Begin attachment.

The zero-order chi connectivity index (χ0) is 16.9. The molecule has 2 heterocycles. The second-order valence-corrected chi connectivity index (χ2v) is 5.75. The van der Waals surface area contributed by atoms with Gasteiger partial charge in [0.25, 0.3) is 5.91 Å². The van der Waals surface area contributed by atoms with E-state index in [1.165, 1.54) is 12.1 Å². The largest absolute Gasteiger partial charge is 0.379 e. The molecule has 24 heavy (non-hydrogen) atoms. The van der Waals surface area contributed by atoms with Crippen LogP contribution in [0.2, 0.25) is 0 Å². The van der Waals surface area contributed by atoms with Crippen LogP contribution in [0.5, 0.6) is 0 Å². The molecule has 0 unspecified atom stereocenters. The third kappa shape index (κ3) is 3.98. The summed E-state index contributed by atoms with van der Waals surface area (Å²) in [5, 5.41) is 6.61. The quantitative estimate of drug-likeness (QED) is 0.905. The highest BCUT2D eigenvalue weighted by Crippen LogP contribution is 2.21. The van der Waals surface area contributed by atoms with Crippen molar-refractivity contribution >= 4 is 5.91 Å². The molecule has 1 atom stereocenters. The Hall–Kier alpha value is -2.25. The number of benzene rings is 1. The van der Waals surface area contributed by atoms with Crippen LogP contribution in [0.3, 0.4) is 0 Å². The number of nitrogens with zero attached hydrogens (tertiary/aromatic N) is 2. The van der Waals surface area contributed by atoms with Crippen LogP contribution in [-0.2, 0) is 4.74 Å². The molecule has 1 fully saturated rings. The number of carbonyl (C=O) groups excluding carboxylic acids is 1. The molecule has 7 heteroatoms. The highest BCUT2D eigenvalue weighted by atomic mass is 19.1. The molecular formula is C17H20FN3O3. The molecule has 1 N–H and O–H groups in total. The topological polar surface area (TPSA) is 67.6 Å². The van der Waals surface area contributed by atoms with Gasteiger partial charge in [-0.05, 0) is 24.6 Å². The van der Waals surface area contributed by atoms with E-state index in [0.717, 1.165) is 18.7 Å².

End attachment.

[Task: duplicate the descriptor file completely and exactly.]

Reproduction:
The zero-order chi connectivity index (χ0) is 16.9. The molecule has 2 heterocycles. The second-order valence-corrected chi connectivity index (χ2v) is 5.75. The van der Waals surface area contributed by atoms with Gasteiger partial charge in [0.25, 0.3) is 5.91 Å². The van der Waals surface area contributed by atoms with E-state index in [1.165, 1.54) is 12.1 Å². The largest absolute Gasteiger partial charge is 0.379 e. The molecule has 24 heavy (non-hydrogen) atoms. The van der Waals surface area contributed by atoms with Crippen LogP contribution in [0.2, 0.25) is 0 Å². The van der Waals surface area contributed by atoms with Crippen LogP contribution in [0.5, 0.6) is 0 Å². The molecule has 0 unspecified atom stereocenters. The third kappa shape index (κ3) is 3.98. The summed E-state index contributed by atoms with van der Waals surface area (Å²) in [5, 5.41) is 6.61. The quantitative estimate of drug-likeness (QED) is 0.905. The highest BCUT2D eigenvalue weighted by Crippen LogP contribution is 2.21. The van der Waals surface area contributed by atoms with Crippen molar-refractivity contribution >= 4 is 5.91 Å². The molecule has 1 atom stereocenters. The Hall–Kier alpha value is -2.25. The number of benzene rings is 1. The van der Waals surface area contributed by atoms with Crippen LogP contribution in [0.3, 0.4) is 0 Å². The number of nitrogens with zero attached hydrogens (tertiary/aromatic N) is 2. The van der Waals surface area contributed by atoms with Crippen LogP contribution in [-0.2, 0) is 4.74 Å². The molecule has 1 fully saturated rings. The number of carbonyl (C=O) groups excluding carboxylic acids is 1. The molecule has 7 heteroatoms. The highest BCUT2D eigenvalue weighted by atomic mass is 19.1. The molecular formula is C17H20FN3O3. The molecule has 1 N–H and O–H groups in total. The topological polar surface area (TPSA) is 67.6 Å². The van der Waals surface area contributed by atoms with Gasteiger partial charge in [-0.05, 0) is 24.6 Å². The van der Waals surface area contributed by atoms with E-state index in [0.717, 1.165) is 18.7 Å².